Saturday, November 29

Articles that were never written

I was doing some spring cleaning of my filesystem this morning and I came across an old list of "potential article topics" from seven years ago when I was writing for JavaWorld. Many of them I eventually blogged about over the years, but here's a few gems I never got around to polishing:

"why linux guis are doomed; gui standards from apple, microsoft, sun, etc."

Having worked closely with Linux this past year, I can sadly say this still holds true.

"20 things about Java you never knew (or cared) about: the short datatype, goto keyword, int.class, java.lang.Void, etc. (re: craig)"

Apparently this stemmed from a discussion with my old friend and former colleague Craig.

"the big picture"

That's all I wrote. Apparently at the time I had "the big picture" but not enough time to write about it. Over the years I lost it.

"asp servlet follow-up (registry classpath, com object)"

Perhaps my proudest achievement as a bright-eyed ambitious young programmer was a bridge that let you run Java Servlets in IIS; no third-party engine required. I wrote about it in JavaWorld and the article was republished on IBM's developerWorks site (but was eventually deprecated, hence no link). Apparently I had a few follow-up topics worth discussing.

"array reordering trick"

I have no idea what the trick was; should have been a tad more detailed in my note.

"ejb abstraction layer (entity beans)"

This was referring to an abstraction layer I'd developed at my first dot-com for the original EJB spec in the late 90's. It's all long moot now.

I'm going to leave the list alone. Perhaps it will be twice as amusing when I read it again in another seven years... and by then I'll have forgotten about this blog post and I'll probably wax nostalgic all over again.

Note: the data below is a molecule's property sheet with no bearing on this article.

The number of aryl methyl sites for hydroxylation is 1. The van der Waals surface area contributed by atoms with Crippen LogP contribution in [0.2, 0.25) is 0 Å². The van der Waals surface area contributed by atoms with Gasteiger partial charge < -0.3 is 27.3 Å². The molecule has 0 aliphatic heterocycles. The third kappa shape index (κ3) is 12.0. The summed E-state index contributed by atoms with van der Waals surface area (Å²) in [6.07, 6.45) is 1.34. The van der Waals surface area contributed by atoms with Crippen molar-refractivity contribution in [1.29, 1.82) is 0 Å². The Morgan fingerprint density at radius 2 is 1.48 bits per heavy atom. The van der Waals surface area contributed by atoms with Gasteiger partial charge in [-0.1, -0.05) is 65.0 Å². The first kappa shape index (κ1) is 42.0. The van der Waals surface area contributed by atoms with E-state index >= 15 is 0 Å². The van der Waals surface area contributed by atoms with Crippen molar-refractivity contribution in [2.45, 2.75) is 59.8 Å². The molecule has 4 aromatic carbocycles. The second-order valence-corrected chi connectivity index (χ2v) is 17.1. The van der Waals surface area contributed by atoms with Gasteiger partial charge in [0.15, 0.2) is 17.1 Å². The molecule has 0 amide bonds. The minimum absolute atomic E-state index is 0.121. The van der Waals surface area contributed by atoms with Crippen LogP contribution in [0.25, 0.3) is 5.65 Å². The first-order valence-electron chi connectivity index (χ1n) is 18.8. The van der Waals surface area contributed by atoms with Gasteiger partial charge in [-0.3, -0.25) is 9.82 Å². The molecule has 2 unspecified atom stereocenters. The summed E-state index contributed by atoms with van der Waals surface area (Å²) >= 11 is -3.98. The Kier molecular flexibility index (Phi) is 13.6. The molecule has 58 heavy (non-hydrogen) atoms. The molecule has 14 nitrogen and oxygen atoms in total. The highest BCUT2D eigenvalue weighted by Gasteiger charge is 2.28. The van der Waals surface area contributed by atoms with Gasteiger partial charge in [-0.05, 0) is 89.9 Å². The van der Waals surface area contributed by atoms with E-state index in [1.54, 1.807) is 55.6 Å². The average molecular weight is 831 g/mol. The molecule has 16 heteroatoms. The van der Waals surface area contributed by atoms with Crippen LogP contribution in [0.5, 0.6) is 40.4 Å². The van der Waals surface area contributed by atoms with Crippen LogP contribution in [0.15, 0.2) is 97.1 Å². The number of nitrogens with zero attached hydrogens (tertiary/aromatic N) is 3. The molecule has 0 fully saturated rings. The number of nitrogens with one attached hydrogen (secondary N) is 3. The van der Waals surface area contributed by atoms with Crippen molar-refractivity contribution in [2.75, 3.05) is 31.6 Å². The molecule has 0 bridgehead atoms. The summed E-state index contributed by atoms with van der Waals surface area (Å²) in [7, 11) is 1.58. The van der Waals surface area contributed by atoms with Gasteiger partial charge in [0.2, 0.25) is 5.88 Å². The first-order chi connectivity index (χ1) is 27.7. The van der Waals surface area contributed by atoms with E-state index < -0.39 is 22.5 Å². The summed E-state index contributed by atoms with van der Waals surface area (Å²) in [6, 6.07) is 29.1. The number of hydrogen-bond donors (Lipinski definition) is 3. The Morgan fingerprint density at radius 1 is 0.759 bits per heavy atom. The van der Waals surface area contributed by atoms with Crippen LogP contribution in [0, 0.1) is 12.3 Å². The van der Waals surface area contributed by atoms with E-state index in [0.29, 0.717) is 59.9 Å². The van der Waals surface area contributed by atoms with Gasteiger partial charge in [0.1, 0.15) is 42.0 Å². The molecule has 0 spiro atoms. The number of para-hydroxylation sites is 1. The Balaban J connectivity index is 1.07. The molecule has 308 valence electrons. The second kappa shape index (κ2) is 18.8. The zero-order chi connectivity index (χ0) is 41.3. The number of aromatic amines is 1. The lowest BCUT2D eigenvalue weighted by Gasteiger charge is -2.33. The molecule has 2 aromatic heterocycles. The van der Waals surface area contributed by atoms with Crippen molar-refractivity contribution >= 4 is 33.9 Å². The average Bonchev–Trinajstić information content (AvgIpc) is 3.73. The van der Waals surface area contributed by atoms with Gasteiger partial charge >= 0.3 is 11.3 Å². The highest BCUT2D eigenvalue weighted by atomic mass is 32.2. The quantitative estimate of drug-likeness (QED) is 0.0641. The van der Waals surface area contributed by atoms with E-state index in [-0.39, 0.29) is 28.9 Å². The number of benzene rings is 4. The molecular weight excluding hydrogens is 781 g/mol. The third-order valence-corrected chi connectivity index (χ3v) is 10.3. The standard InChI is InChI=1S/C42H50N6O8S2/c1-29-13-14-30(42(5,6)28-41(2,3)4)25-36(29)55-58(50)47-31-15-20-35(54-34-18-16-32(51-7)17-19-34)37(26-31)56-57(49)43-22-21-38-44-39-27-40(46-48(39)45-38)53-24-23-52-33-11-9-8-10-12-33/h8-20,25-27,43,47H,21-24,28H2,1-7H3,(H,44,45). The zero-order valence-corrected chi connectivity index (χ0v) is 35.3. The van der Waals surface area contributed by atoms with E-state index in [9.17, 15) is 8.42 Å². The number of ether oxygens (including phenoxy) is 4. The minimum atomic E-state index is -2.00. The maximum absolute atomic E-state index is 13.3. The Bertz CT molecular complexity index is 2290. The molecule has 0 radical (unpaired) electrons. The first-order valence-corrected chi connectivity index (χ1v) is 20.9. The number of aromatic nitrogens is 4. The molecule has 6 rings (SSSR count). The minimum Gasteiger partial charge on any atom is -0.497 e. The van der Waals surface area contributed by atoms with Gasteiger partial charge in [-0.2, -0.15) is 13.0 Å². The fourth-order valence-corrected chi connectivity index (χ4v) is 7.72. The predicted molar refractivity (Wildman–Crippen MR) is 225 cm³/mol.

Monday, November 10

DIY Home Media PC Mac on the Cheap (free if you already have the hardware)

Last week, a friend of mine (wink wink) finally bit the bullet and cancelled her cable TV service and switched to entirely on-line content delivery for her viewing entertainment. Here's how she pulled it off.


Mac Mini

She had an old Mac Mini (PowerPC) sitting in her closet collecting dust. Now it's sitting under her TV collecting entertainment.

Remote Control

I think all Macs now come with built-in infrared (IR) remote control support, but her old Mac Mini predated that standard. She already had an apple remote that came with her not-quite-as-old laptop, so she just needed the IR receiver. A quick Google suggested that Twisted Melon's Manta TR1 was the popular choice, so she picked one up.



If you want to download shared media you need a peer-to-peer client. She chose Transmission as it seemed to be the simplest and cleanest alternative for OS X and it has an option in the Preference panel to "Ignore unencrypted peers" which means any nosey gnomes in your pipes aren't going to be able to see what you're downloading.

Torrent Episode Downloader

Now that you have the means of downloading torrents, you need a way to find them. Enter TED (great name, by the way) which goes out and finds your shows for you, and keeps up on them, grabbing new episodes as they are released. Keep in mind that shows don't usually appear on the torrents until the morning after they air so you're not going to be able to participate in the water-cooler conversations at the office.


Most of the shows are encoded in a video format called DivX, which Quicktime doesn't natively support, so you'll need to download and install the freely available codec. Unfortunately it includes a lot of other crap, like its own proprietary player, but you can ignore or delete it.


One of the reasons she could no longer justify her cable bill is she's rarely home; she travels a lot. When she's on the road she likes to check in on her media Mac so she needed some means of communicating with it. If you've got the time and ambition, you can get yourself a hackable router and some open-source firmware and register a domain with a dynamic DNS provider and... blah, blah blah. She wanted something dirt simple. Hamachi is the right tool for that job; it's an idiot-proof virtual private network (VPN) system. You install it on your target machine and on any other machines you wish to use for remote access and you're golden.

Front Row